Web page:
By James Wallace Harris, Tuesday, January 5, 2016
I’ve had two essays published at SF Signal that normally I would have published here. I don’t know if my regular readers, all seven of you, will miss these stories or not, but I thought I might mention them. They were “64 Classic Science Fiction Books I Want To Hear” that was written for my 64th birthday, and “The Literary Novels of Philip K. Dick.” SF Signal is a website devoted to tracking anything on the net that deals with science fiction and fantasy. It won a Hugo award in 2012, 2013 and 2014. So it’s ego boosting to get published there. And I want to thank it’s editor John DeNardo for linking to this blog in the past, encouraging me to submit, and accepting these essays.
I’ve been writing Auxiliary Memory since 2007, and this is my 993rd essay. I consider blogging piano practice for writing. Now that I’ve been retired for two years I’ve decided to push my writing ability by submitting to other sites. I’ve gotten comfortable with blogging, and I need to dial up the intensity knob, aim higher and push against my limitations. I’m starting by submitting to non-paid sites for a while, to get used to writing for editors. After that I’ll work up to submitting to paid sites. Writing is a fulfilling hobby to have in retirement—and it helps strengthen flabby memory muscles.
I will keep blogging, hopefully at a regular pace, but I need to spend more time on substantial pieces that I’ll send elsewhere. I need to learn what kind of essays are best suited for this blog, and what kind are best sent elsewhere. I’m also hoping that getting published on other sites will attract readers for this site. WordPress says I have 1,500 followers, but I know most of them are just folks promoting their websites (which is cool by the way). Writing something that another person will take ten minutes of their time to read is a challenge. I’m sure there are tens of thousands of new works to read on the internet every day, maybe even in the millions. Competition is fierce for eyeballs. Deciding on a writing topic that is reading worthy is a difficult task. It’s work that pushes my brain to think harder, and since I’m at a stage in life where my brain cells want to kick back and watch TV, it can feel like walking two miles to school everyday, both ways uphill, in the snow,
8 thoughts on “Publishing Outside My Blog”
Congratulations! I’m a regular reader of your blog. Please don’t limit the variety of topics in your blog essays. I enjoy them all and your range of interests has piqued my interests in a number of areas.
Thanks for the encouragement and compliment B DuPree. If I could keep up with all the ideas I get to write about, I’d be posted several pieces a day.
Yay, Jim! Congratulations – well deserved, imo.
Congrats on your publications!
Maybe you can continue to link to your work published elsewhere so we can see those as well. You could make a separate page on here for it.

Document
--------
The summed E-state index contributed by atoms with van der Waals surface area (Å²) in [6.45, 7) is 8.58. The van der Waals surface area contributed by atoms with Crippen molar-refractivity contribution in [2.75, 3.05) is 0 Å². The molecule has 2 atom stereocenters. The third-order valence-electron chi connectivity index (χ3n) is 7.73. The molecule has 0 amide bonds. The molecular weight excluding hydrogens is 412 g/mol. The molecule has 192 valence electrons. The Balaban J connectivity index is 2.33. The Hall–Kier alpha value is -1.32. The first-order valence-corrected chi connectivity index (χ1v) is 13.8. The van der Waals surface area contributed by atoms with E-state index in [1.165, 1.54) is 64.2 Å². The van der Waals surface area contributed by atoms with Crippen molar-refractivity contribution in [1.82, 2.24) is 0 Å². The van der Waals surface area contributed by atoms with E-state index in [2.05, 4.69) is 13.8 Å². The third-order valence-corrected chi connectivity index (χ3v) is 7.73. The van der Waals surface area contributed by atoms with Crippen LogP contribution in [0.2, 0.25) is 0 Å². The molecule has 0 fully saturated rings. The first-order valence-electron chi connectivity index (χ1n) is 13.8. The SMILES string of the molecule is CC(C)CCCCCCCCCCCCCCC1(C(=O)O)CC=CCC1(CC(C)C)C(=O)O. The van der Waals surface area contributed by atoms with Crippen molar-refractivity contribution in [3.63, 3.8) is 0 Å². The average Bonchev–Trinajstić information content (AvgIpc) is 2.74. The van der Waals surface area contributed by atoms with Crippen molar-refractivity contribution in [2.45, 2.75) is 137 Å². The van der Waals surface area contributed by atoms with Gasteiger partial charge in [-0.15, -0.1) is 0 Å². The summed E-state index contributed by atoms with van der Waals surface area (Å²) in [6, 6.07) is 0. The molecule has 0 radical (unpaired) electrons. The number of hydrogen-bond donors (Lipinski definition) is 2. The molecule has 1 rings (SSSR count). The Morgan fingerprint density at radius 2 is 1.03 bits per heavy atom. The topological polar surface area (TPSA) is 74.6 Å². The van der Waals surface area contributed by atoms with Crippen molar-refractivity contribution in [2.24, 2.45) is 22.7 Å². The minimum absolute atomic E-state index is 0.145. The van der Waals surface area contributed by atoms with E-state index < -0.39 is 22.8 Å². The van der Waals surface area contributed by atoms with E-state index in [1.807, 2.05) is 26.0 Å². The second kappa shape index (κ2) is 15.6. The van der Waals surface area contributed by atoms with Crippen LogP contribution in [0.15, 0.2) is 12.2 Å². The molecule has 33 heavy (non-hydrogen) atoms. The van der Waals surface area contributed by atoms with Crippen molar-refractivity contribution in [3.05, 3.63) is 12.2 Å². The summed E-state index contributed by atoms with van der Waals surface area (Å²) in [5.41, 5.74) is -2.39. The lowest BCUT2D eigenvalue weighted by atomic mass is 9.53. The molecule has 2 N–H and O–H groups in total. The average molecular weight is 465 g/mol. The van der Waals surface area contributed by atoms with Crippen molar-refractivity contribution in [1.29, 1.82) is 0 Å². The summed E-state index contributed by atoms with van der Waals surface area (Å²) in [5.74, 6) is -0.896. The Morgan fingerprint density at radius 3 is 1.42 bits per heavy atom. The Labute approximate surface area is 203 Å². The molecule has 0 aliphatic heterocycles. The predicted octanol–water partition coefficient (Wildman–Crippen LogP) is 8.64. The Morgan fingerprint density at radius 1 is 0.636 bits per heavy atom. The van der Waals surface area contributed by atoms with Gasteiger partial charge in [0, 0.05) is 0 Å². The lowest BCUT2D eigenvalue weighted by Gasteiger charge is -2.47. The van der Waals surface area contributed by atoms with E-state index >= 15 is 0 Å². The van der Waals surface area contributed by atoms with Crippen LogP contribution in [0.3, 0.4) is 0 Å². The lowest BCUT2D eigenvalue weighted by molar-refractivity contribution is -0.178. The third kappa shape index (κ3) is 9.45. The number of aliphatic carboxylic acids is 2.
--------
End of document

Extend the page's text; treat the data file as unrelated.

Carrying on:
I quite enjoyed your post on Dick’s literary novels. I am a big Dick fan but I have not read any of them. I purchased four at a remainder store, TOR released them, so I should give them a try. I really enjoyed Radio Free Albemuth which feels, to me, quite similar to his visionary novels like Valis. I feel they both could easily be considered literary despite the fact that Radio Free Albemuth shares many of the ideas of his “science fictional” works like the Man in the High Castle. Dick is someone who, I think really blurs the line between SF and “mainstream” in his later works. However whether you are considered SF or mainstream seems to be a somewhat artificial category when you consider a writer like Vonnegut. Or books like Brave New World or 1984.
I do enjoy the range of topics you cover, it is what attracted me to your blog in the first place. I am also really happy you have been successful in publishing outside your blog. I think the work you have published in SF Signal is quite valuable and hopefully it will encourage people to read some books they might otherwise never experience.
All the best.
Thanks Guy, that’s very encouraging. I agree, PKD does blur the line between SF and mimetic literary writing. By the way, I just finished The Search for Philip K. Dick by Anne R. Dick, Phil’s third wife. It’s a wonderful read if you want to learn about how everyday life got into PKD’s literary and science fiction stories. After PKD died, Anne spent years tracking down everyone that ever knew PKD. I wish she’d publish her full notes and transcripts.
I will take a look for that book, it sounds really interesting. I have read several books about Dick but I am sure she will have a lot of insights. I saw her interviewed for a documentary on youtube called “The Penultimate Truth about Philip K. Dick” which was quite interesting.